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Unlike some of the poetic forms discussed in subsequent chapters, which have a discernible ‘vogue’ and then fall out of fashion, the 'moralizing lyric' was consistently popular throughout the whole of the period covered by this book, and several are among the most widely circulated poems of early modernity. Key examples, composed between the 1530s and the early eighteenth century, from Wyatt to Watts (and indeed well beyond that, far beyond the scope of this book), recognizably belong together. But this most ostensibly English of forms has its roots in the translation and imitation of classical poetry, and emerged in the sixteenth century in both Latin and English, with influence moving in both directions. As a starting point for this book, it demonstrates what can be learnt by a serious attention to literary bilingualism: repeatedly, it is the Latin versions , including translations of the best-known English examples into Latin, which point to the classical texts (especially Horace, Seneca and Boethius) that underpin these poems, and the (broadly) Latin lyric context to which they were understood to belong by contemporary readers.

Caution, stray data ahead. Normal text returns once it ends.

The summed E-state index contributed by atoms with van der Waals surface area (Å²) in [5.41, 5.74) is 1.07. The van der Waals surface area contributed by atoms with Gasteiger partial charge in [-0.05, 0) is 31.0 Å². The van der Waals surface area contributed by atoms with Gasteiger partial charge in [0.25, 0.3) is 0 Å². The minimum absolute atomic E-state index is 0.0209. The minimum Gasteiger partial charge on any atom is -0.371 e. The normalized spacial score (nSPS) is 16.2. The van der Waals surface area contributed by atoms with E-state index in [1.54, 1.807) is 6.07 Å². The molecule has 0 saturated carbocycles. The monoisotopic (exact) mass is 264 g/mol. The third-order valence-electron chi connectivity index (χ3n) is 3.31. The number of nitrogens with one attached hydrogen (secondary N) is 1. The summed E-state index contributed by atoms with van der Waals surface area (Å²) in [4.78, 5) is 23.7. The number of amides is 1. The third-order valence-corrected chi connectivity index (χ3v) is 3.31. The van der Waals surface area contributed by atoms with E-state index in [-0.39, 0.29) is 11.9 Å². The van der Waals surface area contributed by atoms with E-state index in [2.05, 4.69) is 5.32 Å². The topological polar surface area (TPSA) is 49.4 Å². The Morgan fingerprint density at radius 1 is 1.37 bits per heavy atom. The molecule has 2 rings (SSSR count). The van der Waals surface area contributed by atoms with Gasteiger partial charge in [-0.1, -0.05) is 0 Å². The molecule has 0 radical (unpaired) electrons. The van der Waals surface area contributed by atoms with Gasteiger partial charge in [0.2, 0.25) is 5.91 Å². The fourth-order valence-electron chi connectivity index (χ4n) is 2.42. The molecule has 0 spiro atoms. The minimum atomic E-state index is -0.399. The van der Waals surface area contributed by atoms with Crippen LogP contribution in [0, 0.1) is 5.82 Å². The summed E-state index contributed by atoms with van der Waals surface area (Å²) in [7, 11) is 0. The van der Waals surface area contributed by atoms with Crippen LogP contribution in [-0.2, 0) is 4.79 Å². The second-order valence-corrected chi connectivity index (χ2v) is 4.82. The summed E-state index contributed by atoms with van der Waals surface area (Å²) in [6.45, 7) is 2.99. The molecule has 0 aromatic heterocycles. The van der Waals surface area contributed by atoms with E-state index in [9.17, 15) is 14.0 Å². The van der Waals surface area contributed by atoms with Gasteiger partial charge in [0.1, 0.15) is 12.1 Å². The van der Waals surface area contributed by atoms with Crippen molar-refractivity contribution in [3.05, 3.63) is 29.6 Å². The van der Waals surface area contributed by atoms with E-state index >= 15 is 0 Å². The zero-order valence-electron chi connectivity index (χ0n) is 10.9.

Chapter 8’s aim is to interrogate the relationship between the court spaces depicted onstage in Shakespeare’s plays and the mimetic undertones that those represented spaces call forth for audiences. Clifford’s chapter explores Shakespeare and Fletcher’s All is True. Whitehall’s 'old name' lingers in the play as a reminder of its previous owner’s disgrace and its current owner’s power. Like Jacobean Whitehall itself, the palace’s narrative history is embedded in its architectural presence. Taking York Place/Whitehall as its centerpiece, this chapter considers court spaces in All is True in relation to the play’s narrative structure, arguing that the play’s engagement with Tudor history is partially defined by the royal places it represents or describes onstage. This chapter unpacks the spatial points of reference available to an imagined court audience for the play. Clifford argues that the palatial commonplaces upon which it relies might have been more meaningful to a court audience than that of the public theatre, thus positioning it as a play imagined for a royal performance.